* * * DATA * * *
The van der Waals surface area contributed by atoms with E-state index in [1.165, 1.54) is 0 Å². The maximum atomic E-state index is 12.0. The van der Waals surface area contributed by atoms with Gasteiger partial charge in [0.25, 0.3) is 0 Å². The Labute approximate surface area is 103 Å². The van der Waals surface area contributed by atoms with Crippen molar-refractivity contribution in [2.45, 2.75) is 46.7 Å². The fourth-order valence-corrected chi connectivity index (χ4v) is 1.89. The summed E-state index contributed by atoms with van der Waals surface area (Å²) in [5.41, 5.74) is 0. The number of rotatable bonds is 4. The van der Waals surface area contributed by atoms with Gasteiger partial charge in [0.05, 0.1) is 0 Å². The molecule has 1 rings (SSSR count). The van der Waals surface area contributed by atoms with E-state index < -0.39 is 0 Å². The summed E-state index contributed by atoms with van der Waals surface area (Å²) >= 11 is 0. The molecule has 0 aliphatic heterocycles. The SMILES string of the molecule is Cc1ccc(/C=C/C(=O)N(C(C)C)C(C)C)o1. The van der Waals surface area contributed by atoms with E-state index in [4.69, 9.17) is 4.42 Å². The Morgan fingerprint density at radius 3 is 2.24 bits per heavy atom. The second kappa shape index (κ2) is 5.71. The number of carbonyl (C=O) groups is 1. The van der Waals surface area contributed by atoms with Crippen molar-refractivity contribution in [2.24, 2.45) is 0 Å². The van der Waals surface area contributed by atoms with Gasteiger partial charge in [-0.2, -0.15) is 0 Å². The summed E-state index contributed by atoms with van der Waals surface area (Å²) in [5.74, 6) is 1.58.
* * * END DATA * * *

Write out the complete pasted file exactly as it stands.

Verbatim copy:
The van der Waals surface area contributed by atoms with E-state index in [1.165, 1.54) is 0 Å². The maximum atomic E-state index is 12.0. The van der Waals surface area contributed by atoms with Gasteiger partial charge in [0.25, 0.3) is 0 Å². The Labute approximate surface area is 103 Å². The van der Waals surface area contributed by atoms with Crippen molar-refractivity contribution in [2.45, 2.75) is 46.7 Å². The fourth-order valence-corrected chi connectivity index (χ4v) is 1.89. The summed E-state index contributed by atoms with van der Waals surface area (Å²) in [5.41, 5.74) is 0. The number of rotatable bonds is 4. The van der Waals surface area contributed by atoms with Gasteiger partial charge in [0.05, 0.1) is 0 Å². The molecule has 1 rings (SSSR count). The van der Waals surface area contributed by atoms with E-state index < -0.39 is 0 Å². The summed E-state index contributed by atoms with van der Waals surface area (Å²) >= 11 is 0. The molecule has 0 aliphatic heterocycles. The SMILES string of the molecule is Cc1ccc(/C=C/C(=O)N(C(C)C)C(C)C)o1. The van der Waals surface area contributed by atoms with E-state index in [4.69, 9.17) is 4.42 Å². The Morgan fingerprint density at radius 3 is 2.24 bits per heavy atom. The second kappa shape index (κ2) is 5.71. The number of carbonyl (C=O) groups is 1. The van der Waals surface area contributed by atoms with Crippen molar-refractivity contribution in [2.24, 2.45) is 0 Å². The van der Waals surface area contributed by atoms with Gasteiger partial charge in [-0.2, -0.15) is 0 Å². The summed E-state index contributed by atoms with van der Waals surface area (Å²) in [5.74, 6) is 1.58.